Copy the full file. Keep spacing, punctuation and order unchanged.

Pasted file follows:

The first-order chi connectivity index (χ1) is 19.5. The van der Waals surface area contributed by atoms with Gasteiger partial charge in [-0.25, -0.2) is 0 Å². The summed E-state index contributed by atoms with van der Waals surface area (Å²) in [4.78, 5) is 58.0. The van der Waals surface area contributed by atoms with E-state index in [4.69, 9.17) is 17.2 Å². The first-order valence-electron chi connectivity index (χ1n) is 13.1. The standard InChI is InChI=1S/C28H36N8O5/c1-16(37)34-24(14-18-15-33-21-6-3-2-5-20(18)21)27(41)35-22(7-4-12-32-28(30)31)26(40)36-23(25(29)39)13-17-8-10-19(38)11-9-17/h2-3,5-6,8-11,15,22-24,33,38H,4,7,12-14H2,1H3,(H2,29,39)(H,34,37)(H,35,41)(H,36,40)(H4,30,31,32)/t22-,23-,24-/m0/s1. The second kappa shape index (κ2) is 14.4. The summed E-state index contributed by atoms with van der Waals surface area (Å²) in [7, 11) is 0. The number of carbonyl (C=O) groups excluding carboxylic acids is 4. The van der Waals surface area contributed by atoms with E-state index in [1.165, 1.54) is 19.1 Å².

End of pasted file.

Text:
The first-order chi connectivity index (χ1) is 19.5. The van der Waals surface area contributed by atoms with Gasteiger partial charge in [-0.25, -0.2) is 0 Å². The summed E-state index contributed by atoms with van der Waals surface area (Å²) in [4.78, 5) is 58.0. The van der Waals surface area contributed by atoms with E-state index in [4.69, 9.17) is 17.2 Å². The first-order valence-electron chi connectivity index (χ1n) is 13.1. The standard InChI is InChI=1S/C28H36N8O5/c1-16(37)34-24(14-18-15-33-21-6-3-2-5-20(18)21)27(41)35-22(7-4-12-32-28(30)31)26(40)36-23(25(29)39)13-17-8-10-19(38)11-9-17/h2-3,5-6,8-11,15,22-24,33,38H,4,7,12-14H2,1H3,(H2,29,39)(H,34,37)(H,35,41)(H,36,40)(H4,30,31,32)/t22-,23-,24-/m0/s1. The second kappa shape index (κ2) is 14.4. The summed E-state index contributed by atoms with van der Waals surface area (Å²) in [7, 11) is 0. The number of carbonyl (C=O) groups excluding carboxylic acids is 4. The van der Waals surface area contributed by atoms with E-state index in [1.165, 1.54) is 19.1 Å².